8. Our plan is to release a public beta soon(tm) which includes OpenZFS support and changes which Plugin authors need to be aware of. Posting this now as a sneak peak, more detail will follow. That said.... ZFS support: this will let you create a named pool similar to how you can create named btrfs pools today. You will have choice of various zfs topologies depending on how many devices are in the pool. We will support single 2, 3, and 4-way mirrors, as well as groups of such mirrors (a.k.a., raid10). We will also support groups of raidz1/raidz2/raidz3. We will also support expansion of pools by adding additional vdev of same type and width to existing pool. Also will support raid0. It's looking like first release we will support replacing only single devices of a pool at a time even if the redundancy would support replacing 2 or 3 at time - that support will come later. Initially we'll also have a semi-manual way of limiting ARC memory usage. Finally, a future release will permit adding hot spares and special vdev's such as L2ARC, LOG, etc. and draid support. webGUI change: there are several new features but the main change for Plugin authors to note is that we have upgraded to PHP v8.2 and will be turning on all error, warning, and notices. This may result in some plugins not operating correctly and/or spewing a bunch of warning text. More on this later... By "public release" we mean that it will appear on the 'next' branch but with a '-beta' suffix. This means only run on test servers since there may be data integrity issues and config tweaks, though not anticipating any. Once any initial issues have been sorted, we'll release -rc1.
  9. This is nonsense but beyond the scope of the discussion dealing with CRC/DMA errors. For sure, 100%, DMA/CRC errors are hardware faults, not caused by software, file systems, etc. They are reported by physical controllers and indicate a physical h/w problem. In my experience, these kinds of errors commonly originate with bad cables or connectors, or simply faulty components. Another overlooked cause is faulty or overloaded power supplies. Back when we offered server products, we always were careful to source single-rail PSU's so that full capacity of the power supply can be fed to the hard drives. Servers with multi-rail PSU's might have a high overall wattage rating, but any one rail is a fraction of that; and, typically one rail would serve the entire hard drive array. I'm sure you can deduce what the problem is with this arrangement. I haven't looked at many low-level Linux device drivers for several years but I'll take a look at a few and see if they retry CRC/DMA errors. Adding retry logic in md/unraid driver might be something for us to consider. As has been stated correctly, Unraid only disables devices which fail writes because what else can you do if a write fails (and presumably all retries fail)? But sure, if there is a lot of other activity in the server causing a transient dip in voltage, then maybe a retry would succeed.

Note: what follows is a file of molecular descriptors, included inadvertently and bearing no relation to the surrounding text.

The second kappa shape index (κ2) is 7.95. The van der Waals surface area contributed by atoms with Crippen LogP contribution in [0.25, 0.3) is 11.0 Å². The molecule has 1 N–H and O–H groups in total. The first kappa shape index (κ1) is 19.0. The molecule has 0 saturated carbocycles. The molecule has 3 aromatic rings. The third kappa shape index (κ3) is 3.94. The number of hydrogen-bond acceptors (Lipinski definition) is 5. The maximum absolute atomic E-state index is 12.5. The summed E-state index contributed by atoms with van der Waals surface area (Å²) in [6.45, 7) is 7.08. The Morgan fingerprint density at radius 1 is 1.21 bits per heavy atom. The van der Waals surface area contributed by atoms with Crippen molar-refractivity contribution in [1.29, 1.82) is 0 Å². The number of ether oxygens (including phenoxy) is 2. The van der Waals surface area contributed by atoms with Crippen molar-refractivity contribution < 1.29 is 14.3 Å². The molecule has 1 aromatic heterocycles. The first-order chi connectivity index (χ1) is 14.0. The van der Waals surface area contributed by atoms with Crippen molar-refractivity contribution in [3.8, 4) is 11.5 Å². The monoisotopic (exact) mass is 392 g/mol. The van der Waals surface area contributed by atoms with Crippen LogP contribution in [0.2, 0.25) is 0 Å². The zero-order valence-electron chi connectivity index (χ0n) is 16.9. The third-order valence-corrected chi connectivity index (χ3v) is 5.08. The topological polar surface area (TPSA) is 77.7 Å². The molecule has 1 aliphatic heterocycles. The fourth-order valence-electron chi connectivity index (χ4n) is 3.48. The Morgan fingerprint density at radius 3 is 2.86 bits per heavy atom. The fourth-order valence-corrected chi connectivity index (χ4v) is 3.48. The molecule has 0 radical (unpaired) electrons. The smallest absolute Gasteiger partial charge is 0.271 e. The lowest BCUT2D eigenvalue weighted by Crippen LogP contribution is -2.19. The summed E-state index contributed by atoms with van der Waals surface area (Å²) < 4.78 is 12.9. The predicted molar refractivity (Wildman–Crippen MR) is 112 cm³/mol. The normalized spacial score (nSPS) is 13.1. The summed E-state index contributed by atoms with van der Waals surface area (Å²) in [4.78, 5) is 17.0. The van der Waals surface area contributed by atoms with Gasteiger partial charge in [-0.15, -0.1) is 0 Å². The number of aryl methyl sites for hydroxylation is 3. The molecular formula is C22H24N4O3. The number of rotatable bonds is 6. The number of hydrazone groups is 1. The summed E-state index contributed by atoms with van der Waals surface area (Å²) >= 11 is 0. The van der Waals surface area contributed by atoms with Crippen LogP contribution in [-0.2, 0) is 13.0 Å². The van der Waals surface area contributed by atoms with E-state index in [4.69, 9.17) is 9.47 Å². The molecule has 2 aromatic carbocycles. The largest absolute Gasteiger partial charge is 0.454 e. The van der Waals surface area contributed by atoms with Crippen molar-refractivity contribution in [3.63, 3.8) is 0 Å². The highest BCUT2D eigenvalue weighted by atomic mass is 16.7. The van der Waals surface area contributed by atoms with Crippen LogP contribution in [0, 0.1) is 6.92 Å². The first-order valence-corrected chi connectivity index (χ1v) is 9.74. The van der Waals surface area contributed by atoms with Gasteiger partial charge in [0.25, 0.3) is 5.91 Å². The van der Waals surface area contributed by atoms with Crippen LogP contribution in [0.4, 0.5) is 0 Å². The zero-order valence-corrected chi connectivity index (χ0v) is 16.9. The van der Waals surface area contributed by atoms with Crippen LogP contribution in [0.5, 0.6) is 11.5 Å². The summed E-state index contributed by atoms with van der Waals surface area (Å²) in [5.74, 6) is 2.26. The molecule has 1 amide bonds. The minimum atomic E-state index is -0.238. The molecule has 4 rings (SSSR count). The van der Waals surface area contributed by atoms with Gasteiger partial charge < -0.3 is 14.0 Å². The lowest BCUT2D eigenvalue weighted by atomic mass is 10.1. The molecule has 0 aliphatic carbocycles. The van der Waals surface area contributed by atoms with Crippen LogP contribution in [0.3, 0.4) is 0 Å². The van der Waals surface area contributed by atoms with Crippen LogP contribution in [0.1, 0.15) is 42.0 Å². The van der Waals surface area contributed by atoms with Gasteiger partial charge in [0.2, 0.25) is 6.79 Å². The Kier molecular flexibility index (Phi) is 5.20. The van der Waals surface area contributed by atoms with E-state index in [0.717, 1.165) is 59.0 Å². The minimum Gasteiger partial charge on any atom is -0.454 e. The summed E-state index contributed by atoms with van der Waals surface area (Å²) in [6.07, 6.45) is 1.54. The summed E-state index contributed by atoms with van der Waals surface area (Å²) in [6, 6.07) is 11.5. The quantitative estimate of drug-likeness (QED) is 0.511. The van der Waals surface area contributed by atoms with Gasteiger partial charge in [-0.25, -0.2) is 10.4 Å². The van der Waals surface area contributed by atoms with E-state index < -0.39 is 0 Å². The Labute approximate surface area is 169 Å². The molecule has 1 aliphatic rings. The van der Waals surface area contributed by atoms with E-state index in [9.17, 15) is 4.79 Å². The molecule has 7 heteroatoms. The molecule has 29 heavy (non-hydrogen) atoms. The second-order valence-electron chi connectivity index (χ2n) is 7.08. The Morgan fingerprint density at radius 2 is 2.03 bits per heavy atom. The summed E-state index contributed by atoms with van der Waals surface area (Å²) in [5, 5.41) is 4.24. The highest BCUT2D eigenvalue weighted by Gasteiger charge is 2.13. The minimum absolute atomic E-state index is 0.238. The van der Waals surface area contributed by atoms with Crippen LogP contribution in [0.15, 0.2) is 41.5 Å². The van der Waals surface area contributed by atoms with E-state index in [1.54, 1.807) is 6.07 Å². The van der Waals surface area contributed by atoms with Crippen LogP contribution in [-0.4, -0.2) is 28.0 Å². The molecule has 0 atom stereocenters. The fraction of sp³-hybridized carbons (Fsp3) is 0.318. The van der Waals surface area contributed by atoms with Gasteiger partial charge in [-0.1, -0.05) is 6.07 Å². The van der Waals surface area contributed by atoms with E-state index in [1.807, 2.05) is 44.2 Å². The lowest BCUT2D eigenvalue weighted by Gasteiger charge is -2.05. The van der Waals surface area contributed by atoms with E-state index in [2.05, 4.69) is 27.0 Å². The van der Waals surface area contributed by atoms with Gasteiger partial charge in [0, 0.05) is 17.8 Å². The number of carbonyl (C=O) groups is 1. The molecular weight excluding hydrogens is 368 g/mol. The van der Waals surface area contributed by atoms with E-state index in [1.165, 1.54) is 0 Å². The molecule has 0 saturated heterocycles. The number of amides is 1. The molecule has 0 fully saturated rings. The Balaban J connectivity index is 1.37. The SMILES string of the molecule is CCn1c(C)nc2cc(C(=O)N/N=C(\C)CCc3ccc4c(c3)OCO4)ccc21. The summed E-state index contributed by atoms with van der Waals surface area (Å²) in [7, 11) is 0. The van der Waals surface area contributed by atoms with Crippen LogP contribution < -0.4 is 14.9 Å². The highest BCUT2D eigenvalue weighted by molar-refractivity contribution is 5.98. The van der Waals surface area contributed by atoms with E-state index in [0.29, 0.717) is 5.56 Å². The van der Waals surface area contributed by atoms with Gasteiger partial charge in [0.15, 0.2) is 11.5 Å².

10. Respectfully, please refrain from using that term, it's not helpful. We can continue this discussion if you want, I am open to an honest technical exchange, and making code changes if necessary. Some brief comments: re: CRC errors: those typically indicate some kind of corruption in the data path between the device controller and the device itself. Usually as a result of bad cables, connectors, or power supply issues. In general Unraid relies on the Linux device drivers to handle retries and assumes if a write has failed, then the driver and the device itself has exhausted all attempts at recovery and it would be pointless to waste more time re-issuing the same command over and over. re: SMART: it's well known that many drives fail which have perfectly clean SMART reports. The fact you see a disabled drive and the only thing in the SMART report is a single CRC error is suspect.
  11. How did you reboot the server following download/install of new Unraid OS version? Console messages imply an unclean reboot...
  12. I think those are related to ZFS. https://github.com/openzfs/zfs/issues/11691
  13. As always, prior to updating, create a backup of your USB flash device: "Main/Flash/Flash Device Settings" - click "Flash Backup". Bugs: If you discover a bug or other issue in this release, please open a Stable Releases Bug Report. Version 6.11.5 2022-11-20 This release reverts a change which modified the wrong file. This resulted in not being able to select 'macvlan' custom docker network type. New installations only will now have 'ipvlan' selected by default. Docker fix: Set IPVLAN as default only for new installations.